Coagulation Profile in neonates with perinatal asphyxia

Ruchi Jha, Neelam Verma


Background: Perinatal Asphyxia refers to a condition during the first and second stage of labour in which impaired gas exchange leads to fetal acidosis, hypoxemia and hypercarbia. It accounts for about 23 per cent of the four million newborn deaths worldwide.

Methods: To estimate the magnitude of coagulation derangement in babies who suffered birth asphyxia and compare it with non-asphyxiated controls.

Results: There were 61.9% and 64 % males in both the groups outnumbering females suggesting that the health care seeking behavior for male children is more than for their female counterparts. Birth weight and mode of delivery are comparable in both the groups. PT and APTT were significantly higher in the asphyxiated babies than in their respective control group. It may be noted , however, that PT and APTT values were higher in the control group also, when compared with the reference values. This may indicate that the hemostatic mechanisms are already compromised in the newborns and perinatal asphyxia further augment the situation tilting it in favour of bleeding. Thrombocytopenia is observed in the asphyxiated group which may be due to placental insufficiency. Severe bleeding is significant in asphyxiated group as compared to the control.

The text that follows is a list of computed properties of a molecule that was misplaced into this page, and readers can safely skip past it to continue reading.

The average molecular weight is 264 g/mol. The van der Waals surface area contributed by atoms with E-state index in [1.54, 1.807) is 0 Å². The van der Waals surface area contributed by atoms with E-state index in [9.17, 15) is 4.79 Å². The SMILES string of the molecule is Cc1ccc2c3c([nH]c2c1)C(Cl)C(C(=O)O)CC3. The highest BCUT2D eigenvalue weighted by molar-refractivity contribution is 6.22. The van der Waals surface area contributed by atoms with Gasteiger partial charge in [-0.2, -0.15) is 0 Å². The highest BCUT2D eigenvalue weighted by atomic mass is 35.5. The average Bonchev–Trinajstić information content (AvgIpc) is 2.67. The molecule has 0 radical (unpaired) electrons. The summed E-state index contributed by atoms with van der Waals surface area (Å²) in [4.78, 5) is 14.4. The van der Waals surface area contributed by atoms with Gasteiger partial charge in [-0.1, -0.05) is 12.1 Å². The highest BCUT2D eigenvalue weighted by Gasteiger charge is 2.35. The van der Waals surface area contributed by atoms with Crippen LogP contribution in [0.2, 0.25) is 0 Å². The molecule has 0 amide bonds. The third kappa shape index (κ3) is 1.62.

Conclusion: Dyscoagulation should be considered in all asphyxiated babies, and they may present with clinically significant bleeding, which may require fresh frozen plasma to restore and maintain their coagulation status.


Coagulation profile, Hemostatic mechanism, Perinatal asphyxia, Thrombocytopenia

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